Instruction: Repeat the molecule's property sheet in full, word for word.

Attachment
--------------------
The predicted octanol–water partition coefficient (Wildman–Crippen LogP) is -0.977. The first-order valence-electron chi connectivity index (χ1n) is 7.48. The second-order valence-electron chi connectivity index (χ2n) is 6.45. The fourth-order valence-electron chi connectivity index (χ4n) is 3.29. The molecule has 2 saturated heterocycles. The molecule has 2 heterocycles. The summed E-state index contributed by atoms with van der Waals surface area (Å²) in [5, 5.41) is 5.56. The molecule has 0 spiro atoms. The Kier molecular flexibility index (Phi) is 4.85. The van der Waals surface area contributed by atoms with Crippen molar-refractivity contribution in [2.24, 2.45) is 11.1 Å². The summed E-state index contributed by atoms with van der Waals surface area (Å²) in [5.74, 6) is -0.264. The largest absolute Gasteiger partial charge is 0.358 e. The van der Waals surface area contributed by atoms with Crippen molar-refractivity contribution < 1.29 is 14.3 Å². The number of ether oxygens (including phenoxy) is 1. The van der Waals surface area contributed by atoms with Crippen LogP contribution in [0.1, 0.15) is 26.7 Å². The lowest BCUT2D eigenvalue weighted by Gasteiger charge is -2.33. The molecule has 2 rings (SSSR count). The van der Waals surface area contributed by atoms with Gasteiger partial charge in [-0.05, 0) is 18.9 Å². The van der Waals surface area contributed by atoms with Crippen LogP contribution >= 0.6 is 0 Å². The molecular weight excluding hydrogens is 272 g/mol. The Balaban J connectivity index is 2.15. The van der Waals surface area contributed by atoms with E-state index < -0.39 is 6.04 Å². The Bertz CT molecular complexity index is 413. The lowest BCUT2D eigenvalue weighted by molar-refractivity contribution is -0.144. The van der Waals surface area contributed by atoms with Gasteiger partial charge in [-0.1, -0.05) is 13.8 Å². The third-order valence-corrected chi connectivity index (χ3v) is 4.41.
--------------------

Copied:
The predicted octanol–water partition coefficient (Wildman–Crippen LogP) is -0.977. The first-order valence-electron chi connectivity index (χ1n) is 7.48. The second-order valence-electron chi connectivity index (χ2n) is 6.45. The fourth-order valence-electron chi connectivity index (χ4n) is 3.29. The molecule has 2 saturated heterocycles. The molecule has 2 heterocycles. The summed E-state index contributed by atoms with van der Waals surface area (Å²) in [5, 5.41) is 5.56. The molecule has 0 spiro atoms. The Kier molecular flexibility index (Phi) is 4.85. The van der Waals surface area contributed by atoms with Crippen molar-refractivity contribution in [2.24, 2.45) is 11.1 Å². The summed E-state index contributed by atoms with van der Waals surface area (Å²) in [5.74, 6) is -0.264. The largest absolute Gasteiger partial charge is 0.358 e. The van der Waals surface area contributed by atoms with Crippen molar-refractivity contribution < 1.29 is 14.3 Å². The number of ether oxygens (including phenoxy) is 1. The van der Waals surface area contributed by atoms with Crippen LogP contribution in [0.1, 0.15) is 26.7 Å². The lowest BCUT2D eigenvalue weighted by Gasteiger charge is -2.33. The molecule has 2 rings (SSSR count). The van der Waals surface area contributed by atoms with Gasteiger partial charge in [-0.05, 0) is 18.9 Å². The van der Waals surface area contributed by atoms with Crippen LogP contribution >= 0.6 is 0 Å². The molecular weight excluding hydrogens is 272 g/mol. The Balaban J connectivity index is 2.15. The van der Waals surface area contributed by atoms with E-state index < -0.39 is 6.04 Å². The Bertz CT molecular complexity index is 413. The lowest BCUT2D eigenvalue weighted by molar-refractivity contribution is -0.144. The van der Waals surface area contributed by atoms with Gasteiger partial charge in [-0.1, -0.05) is 13.8 Å². The third-order valence-corrected chi connectivity index (χ3v) is 4.41.